Log screws are the strongest and most versatile method of attachment for building log homes and cabins. They have been designed to fully countersink themselves and lock the logs together tightly. In addition, they are easy to remove should it be necessary to move or reposition a log when building a log cabin.
Log Screws are Versatile
Early on when building log homes in North Carolina I made the mistake of leaving two new hires alone to finish building a wall. I had explained what needed to be done and shown them how to do it, but I hadn’t continued to monitor their progress as closely as I should have.
The result was a log wall that was not plumb. Each course drifted inwards a little more and by the time they’d reached the top of the wall it was clear that we’d never be able to fit the door and have it sit flush into the wall.
In the end we had to deconstruct the entire lend wall they’d built and reassemble it, carefully ensuring that each successive course of logs was flush and plumb with the course below it. Although time-consuming, it was accomplished successfully and we all learned a valuable lesson. But this would not have been possible without the use of the log screws.
These were easy to remove and then reuse again, saving money and time. They also didn’t damage the logs so we simply restacked them properly when rebuilding the log wall.
- Dimensions: Height .57" - 1/2" Washer Head - Diameter .24" - Length 14" - Use 5/16" Hex Head Bit
- These screws are a far superior alternative to spikes for greater holding power.
- Manufactured from high quality heat treated steel and are ACQ treated lumber compatible
- The black log screw coating passed the 1000 hour salt spray tests without coating failure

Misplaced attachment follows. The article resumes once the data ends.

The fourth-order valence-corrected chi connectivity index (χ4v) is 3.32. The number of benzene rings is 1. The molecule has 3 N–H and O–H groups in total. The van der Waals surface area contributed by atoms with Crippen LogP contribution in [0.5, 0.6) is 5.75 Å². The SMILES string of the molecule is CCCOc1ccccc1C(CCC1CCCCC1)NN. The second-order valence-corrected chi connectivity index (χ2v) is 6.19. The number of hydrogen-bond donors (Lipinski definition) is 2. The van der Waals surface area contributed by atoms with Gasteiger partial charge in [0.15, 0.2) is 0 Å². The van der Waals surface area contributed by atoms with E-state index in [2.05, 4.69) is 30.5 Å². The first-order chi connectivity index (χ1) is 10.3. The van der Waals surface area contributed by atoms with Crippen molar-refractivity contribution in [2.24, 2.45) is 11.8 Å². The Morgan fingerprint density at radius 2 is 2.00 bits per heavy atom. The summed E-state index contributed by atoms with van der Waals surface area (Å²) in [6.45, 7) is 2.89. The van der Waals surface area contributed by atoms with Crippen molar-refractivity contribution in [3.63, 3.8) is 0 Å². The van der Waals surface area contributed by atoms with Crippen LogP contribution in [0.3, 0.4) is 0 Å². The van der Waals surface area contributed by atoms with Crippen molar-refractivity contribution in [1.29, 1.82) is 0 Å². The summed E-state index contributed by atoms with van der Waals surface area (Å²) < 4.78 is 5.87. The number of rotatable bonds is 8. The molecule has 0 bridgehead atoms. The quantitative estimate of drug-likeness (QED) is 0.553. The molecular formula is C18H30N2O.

- Black Log Timber/Landscaping Screws Have Drag Reducing Knurled Shoulders for Easier Installation
Benefits of Using Log Screws
- Corrosion resistance
- Lower cost of installation
- ACQ approved
- Removable and reusable
- Ideal for warped, twisted and oversized logs, as well as extremely wet or soft logs
- Allow logs to settle naturally
Log screws are not cheap, but when you take into account the savings in time when building cabins and the peace of mind they offer, knowing they are strong and won’t loosen, they are outstanding value. Compared to lags or spikes they dramatically decrease construction time and reduce fatigue during construction, too.
Log screws are made of hardened steel and coated for corrosion protection. The coating also makes them a little slippery for ease of installation. I use 14" log screws and also 10" log or landscape screws.
The design of log screws is unique. They have a very long shank that is slightly narrower than the screw portion, which allows them to draw logs tight together once the threaded portion has passed. These heavy duty log screws are self-tapping, meaning it’s not necessary to pre-drill any holes. They bite into the wood and drive in rapidly.
Log screws have a hex head or spider drive so there is no risk of stripping or cam out and this offers a firm grip for the hex driver or spider driver. Underneath the hex head is a wider area acting like a washer. This oversize washer head increases pull down for warped and twisted logs.
Determining the Length of Log Screw Fastener
- Select a log screw length that will allow the threads to pass entirely through the first log and thread fully into the second log
- Log screws should be 3 inches longer than the log being fastened down
- To accommodate log movement, it must be anchored only in the bottom log with the head providing pull down pressure on the top log
- It is better to use a log screw which is a little long than a little short. That’s to make sure that the threads will pass completely through the first log
- Use a 1/2" drive, high torque, low RPM drill
- Install log screws perpendicular to the log
- Countersink the screw a minimum of 1/4"
- Shank Diameter: .213 Inches
- Thread Diameter: .290 Inches
- Thread Length: 3 Inches
- Single Shear Exceeds: 3300 Lbs
- Pullout Exceeds: 1500 Lbs
Log screws are the best log fasteners for building log homes, timber frame homes, small cabins and any outdoor structure. They are strong, fast and easy to use. Once you try them you’ll discover many uses for them beyond building log walls.